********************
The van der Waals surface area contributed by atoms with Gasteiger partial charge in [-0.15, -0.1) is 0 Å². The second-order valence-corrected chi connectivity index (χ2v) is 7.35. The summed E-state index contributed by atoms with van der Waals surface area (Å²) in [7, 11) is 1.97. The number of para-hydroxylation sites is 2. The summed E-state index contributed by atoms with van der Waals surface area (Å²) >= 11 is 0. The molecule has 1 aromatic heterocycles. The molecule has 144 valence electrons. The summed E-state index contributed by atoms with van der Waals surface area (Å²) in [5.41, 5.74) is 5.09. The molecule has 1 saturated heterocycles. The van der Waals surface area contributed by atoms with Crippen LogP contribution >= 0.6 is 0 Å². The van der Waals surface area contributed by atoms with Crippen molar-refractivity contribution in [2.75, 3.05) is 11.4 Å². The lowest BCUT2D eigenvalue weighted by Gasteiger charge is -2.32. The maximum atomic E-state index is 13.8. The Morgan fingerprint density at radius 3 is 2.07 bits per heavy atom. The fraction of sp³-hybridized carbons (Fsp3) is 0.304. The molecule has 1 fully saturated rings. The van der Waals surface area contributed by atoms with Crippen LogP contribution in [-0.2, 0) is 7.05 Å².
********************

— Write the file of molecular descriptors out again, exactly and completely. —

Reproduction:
The van der Waals surface area contributed by atoms with Gasteiger partial charge in [-0.15, -0.1) is 0 Å². The second-order valence-corrected chi connectivity index (χ2v) is 7.35. The summed E-state index contributed by atoms with van der Waals surface area (Å²) in [7, 11) is 1.97. The number of para-hydroxylation sites is 2. The summed E-state index contributed by atoms with van der Waals surface area (Å²) >= 11 is 0. The molecule has 1 aromatic heterocycles. The molecule has 144 valence electrons. The summed E-state index contributed by atoms with van der Waals surface area (Å²) in [5.41, 5.74) is 5.09. The molecule has 1 saturated heterocycles. The van der Waals surface area contributed by atoms with Crippen LogP contribution >= 0.6 is 0 Å². The van der Waals surface area contributed by atoms with Crippen molar-refractivity contribution in [2.75, 3.05) is 11.4 Å². The lowest BCUT2D eigenvalue weighted by Gasteiger charge is -2.32. The maximum atomic E-state index is 13.8. The Morgan fingerprint density at radius 3 is 2.07 bits per heavy atom. The fraction of sp³-hybridized carbons (Fsp3) is 0.304. The molecule has 1 fully saturated rings. The van der Waals surface area contributed by atoms with Crippen LogP contribution in [-0.2, 0) is 7.05 Å².